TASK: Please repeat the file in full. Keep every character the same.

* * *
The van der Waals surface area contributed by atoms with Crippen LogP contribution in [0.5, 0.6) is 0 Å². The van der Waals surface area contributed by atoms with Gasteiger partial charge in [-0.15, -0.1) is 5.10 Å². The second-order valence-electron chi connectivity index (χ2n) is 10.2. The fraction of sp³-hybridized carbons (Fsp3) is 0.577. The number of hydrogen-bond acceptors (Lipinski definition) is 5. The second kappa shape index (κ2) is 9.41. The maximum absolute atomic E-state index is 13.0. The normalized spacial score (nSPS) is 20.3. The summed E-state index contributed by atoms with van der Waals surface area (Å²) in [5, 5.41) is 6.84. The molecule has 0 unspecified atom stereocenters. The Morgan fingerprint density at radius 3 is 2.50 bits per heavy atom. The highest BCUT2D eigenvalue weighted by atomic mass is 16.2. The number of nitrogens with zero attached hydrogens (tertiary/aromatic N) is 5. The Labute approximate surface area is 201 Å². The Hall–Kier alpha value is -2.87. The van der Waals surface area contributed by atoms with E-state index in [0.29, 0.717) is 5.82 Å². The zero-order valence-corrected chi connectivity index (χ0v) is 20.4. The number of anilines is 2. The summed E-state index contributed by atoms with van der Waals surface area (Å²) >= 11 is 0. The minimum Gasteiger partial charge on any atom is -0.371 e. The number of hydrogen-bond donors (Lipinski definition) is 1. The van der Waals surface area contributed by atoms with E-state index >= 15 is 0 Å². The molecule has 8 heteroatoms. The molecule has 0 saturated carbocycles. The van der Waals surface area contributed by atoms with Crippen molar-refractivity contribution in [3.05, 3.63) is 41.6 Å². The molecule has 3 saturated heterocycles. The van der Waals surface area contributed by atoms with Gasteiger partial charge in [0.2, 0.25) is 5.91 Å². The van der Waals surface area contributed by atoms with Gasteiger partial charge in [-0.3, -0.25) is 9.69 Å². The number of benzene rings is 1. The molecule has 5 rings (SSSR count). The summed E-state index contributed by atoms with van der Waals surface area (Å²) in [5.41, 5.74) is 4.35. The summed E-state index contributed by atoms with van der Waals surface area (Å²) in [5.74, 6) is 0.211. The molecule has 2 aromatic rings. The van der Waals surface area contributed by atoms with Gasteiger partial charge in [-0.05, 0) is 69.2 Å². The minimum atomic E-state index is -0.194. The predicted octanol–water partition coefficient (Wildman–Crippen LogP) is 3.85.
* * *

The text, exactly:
The van der Waals surface area contributed by atoms with Crippen LogP contribution in [0.5, 0.6) is 0 Å². The van der Waals surface area contributed by atoms with Gasteiger partial charge in [-0.15, -0.1) is 5.10 Å². The second-order valence-electron chi connectivity index (χ2n) is 10.2. The fraction of sp³-hybridized carbons (Fsp3) is 0.577. The number of hydrogen-bond acceptors (Lipinski definition) is 5. The second kappa shape index (κ2) is 9.41. The maximum absolute atomic E-state index is 13.0. The normalized spacial score (nSPS) is 20.3. The summed E-state index contributed by atoms with van der Waals surface area (Å²) in [5, 5.41) is 6.84. The molecule has 0 unspecified atom stereocenters. The Morgan fingerprint density at radius 3 is 2.50 bits per heavy atom. The highest BCUT2D eigenvalue weighted by atomic mass is 16.2. The number of nitrogens with zero attached hydrogens (tertiary/aromatic N) is 5. The Labute approximate surface area is 201 Å². The Hall–Kier alpha value is -2.87. The van der Waals surface area contributed by atoms with E-state index in [0.29, 0.717) is 5.82 Å². The zero-order valence-corrected chi connectivity index (χ0v) is 20.4. The number of anilines is 2. The summed E-state index contributed by atoms with van der Waals surface area (Å²) >= 11 is 0. The minimum Gasteiger partial charge on any atom is -0.371 e. The number of hydrogen-bond donors (Lipinski definition) is 1. The van der Waals surface area contributed by atoms with E-state index >= 15 is 0 Å². The molecule has 8 heteroatoms. The molecule has 0 saturated carbocycles. The van der Waals surface area contributed by atoms with Crippen molar-refractivity contribution in [3.05, 3.63) is 41.6 Å². The molecule has 3 saturated heterocycles. The van der Waals surface area contributed by atoms with Gasteiger partial charge in [0.2, 0.25) is 5.91 Å². The van der Waals surface area contributed by atoms with Gasteiger partial charge in [-0.3, -0.25) is 9.69 Å². The number of benzene rings is 1. The molecule has 5 rings (SSSR count). The summed E-state index contributed by atoms with van der Waals surface area (Å²) in [5.41, 5.74) is 4.35. The summed E-state index contributed by atoms with van der Waals surface area (Å²) in [5.74, 6) is 0.211. The molecule has 2 aromatic rings. The van der Waals surface area contributed by atoms with Gasteiger partial charge in [-0.05, 0) is 69.2 Å². The minimum atomic E-state index is -0.194. The predicted octanol–water partition coefficient (Wildman–Crippen LogP) is 3.85.